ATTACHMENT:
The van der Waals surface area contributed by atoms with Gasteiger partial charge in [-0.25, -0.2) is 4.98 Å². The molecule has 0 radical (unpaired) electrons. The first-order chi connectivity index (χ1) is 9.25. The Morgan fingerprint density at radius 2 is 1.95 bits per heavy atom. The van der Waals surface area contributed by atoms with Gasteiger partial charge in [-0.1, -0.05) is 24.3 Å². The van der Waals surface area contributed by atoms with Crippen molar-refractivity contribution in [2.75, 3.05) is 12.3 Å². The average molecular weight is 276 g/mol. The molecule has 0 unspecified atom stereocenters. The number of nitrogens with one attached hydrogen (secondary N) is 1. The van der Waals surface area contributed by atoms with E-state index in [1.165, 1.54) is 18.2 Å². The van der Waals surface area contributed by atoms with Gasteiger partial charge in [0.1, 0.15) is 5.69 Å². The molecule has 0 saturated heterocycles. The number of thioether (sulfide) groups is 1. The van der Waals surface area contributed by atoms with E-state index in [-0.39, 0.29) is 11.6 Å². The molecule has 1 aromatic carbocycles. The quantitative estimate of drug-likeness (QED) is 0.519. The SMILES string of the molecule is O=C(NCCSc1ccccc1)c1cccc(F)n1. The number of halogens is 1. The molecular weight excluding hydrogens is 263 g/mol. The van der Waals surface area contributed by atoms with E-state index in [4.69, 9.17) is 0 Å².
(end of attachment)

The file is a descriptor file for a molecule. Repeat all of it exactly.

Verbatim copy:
The van der Waals surface area contributed by atoms with Gasteiger partial charge in [-0.25, -0.2) is 4.98 Å². The molecule has 0 radical (unpaired) electrons. The first-order chi connectivity index (χ1) is 9.25. The Morgan fingerprint density at radius 2 is 1.95 bits per heavy atom. The van der Waals surface area contributed by atoms with Gasteiger partial charge in [-0.1, -0.05) is 24.3 Å². The van der Waals surface area contributed by atoms with Crippen molar-refractivity contribution in [2.75, 3.05) is 12.3 Å². The average molecular weight is 276 g/mol. The molecule has 0 unspecified atom stereocenters. The number of nitrogens with one attached hydrogen (secondary N) is 1. The van der Waals surface area contributed by atoms with E-state index in [1.165, 1.54) is 18.2 Å². The van der Waals surface area contributed by atoms with Gasteiger partial charge in [0.1, 0.15) is 5.69 Å². The molecule has 0 saturated heterocycles. The number of thioether (sulfide) groups is 1. The van der Waals surface area contributed by atoms with E-state index in [-0.39, 0.29) is 11.6 Å². The molecule has 1 aromatic carbocycles. The quantitative estimate of drug-likeness (QED) is 0.519. The SMILES string of the molecule is O=C(NCCSc1ccccc1)c1cccc(F)n1. The number of halogens is 1. The molecular weight excluding hydrogens is 263 g/mol. The van der Waals surface area contributed by atoms with E-state index in [4.69, 9.17) is 0 Å².